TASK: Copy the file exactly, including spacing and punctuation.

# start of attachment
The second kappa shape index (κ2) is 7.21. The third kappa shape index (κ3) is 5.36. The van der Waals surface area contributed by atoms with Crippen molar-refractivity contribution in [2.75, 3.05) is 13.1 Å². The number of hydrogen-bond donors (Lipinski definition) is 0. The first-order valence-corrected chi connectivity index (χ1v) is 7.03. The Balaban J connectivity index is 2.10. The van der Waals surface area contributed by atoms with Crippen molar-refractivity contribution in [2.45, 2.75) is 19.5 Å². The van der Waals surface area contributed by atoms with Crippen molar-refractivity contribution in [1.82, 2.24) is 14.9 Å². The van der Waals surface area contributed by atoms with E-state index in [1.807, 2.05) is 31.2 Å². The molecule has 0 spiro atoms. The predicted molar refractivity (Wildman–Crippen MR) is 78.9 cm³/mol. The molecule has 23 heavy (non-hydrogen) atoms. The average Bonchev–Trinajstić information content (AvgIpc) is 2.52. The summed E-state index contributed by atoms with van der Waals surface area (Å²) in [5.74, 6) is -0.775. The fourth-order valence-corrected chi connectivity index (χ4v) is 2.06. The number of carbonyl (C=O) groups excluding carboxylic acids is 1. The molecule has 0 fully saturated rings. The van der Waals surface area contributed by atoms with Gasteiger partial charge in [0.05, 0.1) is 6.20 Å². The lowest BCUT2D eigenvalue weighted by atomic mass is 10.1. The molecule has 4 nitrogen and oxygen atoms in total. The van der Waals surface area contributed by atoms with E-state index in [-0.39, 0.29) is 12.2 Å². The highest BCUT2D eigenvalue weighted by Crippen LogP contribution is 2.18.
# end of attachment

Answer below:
The second kappa shape index (κ2) is 7.21. The third kappa shape index (κ3) is 5.36. The van der Waals surface area contributed by atoms with Crippen molar-refractivity contribution in [2.75, 3.05) is 13.1 Å². The number of hydrogen-bond donors (Lipinski definition) is 0. The first-order valence-corrected chi connectivity index (χ1v) is 7.03. The Balaban J connectivity index is 2.10. The van der Waals surface area contributed by atoms with Crippen molar-refractivity contribution in [2.45, 2.75) is 19.5 Å². The van der Waals surface area contributed by atoms with Crippen molar-refractivity contribution in [1.82, 2.24) is 14.9 Å². The van der Waals surface area contributed by atoms with E-state index in [1.807, 2.05) is 31.2 Å². The molecule has 0 spiro atoms. The predicted molar refractivity (Wildman–Crippen MR) is 78.9 cm³/mol. The molecule has 23 heavy (non-hydrogen) atoms. The average Bonchev–Trinajstić information content (AvgIpc) is 2.52. The summed E-state index contributed by atoms with van der Waals surface area (Å²) in [5.74, 6) is -0.775. The fourth-order valence-corrected chi connectivity index (χ4v) is 2.06. The number of carbonyl (C=O) groups excluding carboxylic acids is 1. The molecule has 0 fully saturated rings. The van der Waals surface area contributed by atoms with Gasteiger partial charge in [0.05, 0.1) is 6.20 Å². The lowest BCUT2D eigenvalue weighted by atomic mass is 10.1. The molecule has 4 nitrogen and oxygen atoms in total. The van der Waals surface area contributed by atoms with E-state index in [-0.39, 0.29) is 12.2 Å². The highest BCUT2D eigenvalue weighted by Crippen LogP contribution is 2.18.